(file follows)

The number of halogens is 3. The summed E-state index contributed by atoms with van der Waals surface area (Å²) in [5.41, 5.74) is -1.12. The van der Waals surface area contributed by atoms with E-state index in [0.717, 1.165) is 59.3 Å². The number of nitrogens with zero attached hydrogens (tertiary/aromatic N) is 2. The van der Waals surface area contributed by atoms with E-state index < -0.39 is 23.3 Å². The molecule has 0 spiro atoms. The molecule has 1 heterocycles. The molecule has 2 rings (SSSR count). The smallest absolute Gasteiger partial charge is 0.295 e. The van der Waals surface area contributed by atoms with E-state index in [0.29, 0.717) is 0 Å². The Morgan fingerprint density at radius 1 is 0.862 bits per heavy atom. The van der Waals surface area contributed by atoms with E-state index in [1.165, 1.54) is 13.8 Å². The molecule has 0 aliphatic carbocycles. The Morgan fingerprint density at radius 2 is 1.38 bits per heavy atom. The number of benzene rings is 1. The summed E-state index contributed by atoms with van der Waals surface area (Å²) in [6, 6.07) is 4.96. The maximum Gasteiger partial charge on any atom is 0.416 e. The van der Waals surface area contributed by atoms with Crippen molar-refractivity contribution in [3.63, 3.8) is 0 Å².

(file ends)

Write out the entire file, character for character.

The number of halogens is 3. The summed E-state index contributed by atoms with van der Waals surface area (Å²) in [5.41, 5.74) is -1.12. The van der Waals surface area contributed by atoms with E-state index in [0.717, 1.165) is 59.3 Å². The number of nitrogens with zero attached hydrogens (tertiary/aromatic N) is 2. The van der Waals surface area contributed by atoms with E-state index < -0.39 is 23.3 Å². The molecule has 0 spiro atoms. The molecule has 1 heterocycles. The molecule has 2 rings (SSSR count). The smallest absolute Gasteiger partial charge is 0.295 e. The van der Waals surface area contributed by atoms with E-state index in [0.29, 0.717) is 0 Å². The Morgan fingerprint density at radius 1 is 0.862 bits per heavy atom. The van der Waals surface area contributed by atoms with E-state index in [1.165, 1.54) is 13.8 Å². The molecule has 0 aliphatic carbocycles. The Morgan fingerprint density at radius 2 is 1.38 bits per heavy atom. The number of benzene rings is 1. The summed E-state index contributed by atoms with van der Waals surface area (Å²) in [6, 6.07) is 4.96. The maximum Gasteiger partial charge on any atom is 0.416 e. The van der Waals surface area contributed by atoms with Crippen molar-refractivity contribution in [3.63, 3.8) is 0 Å².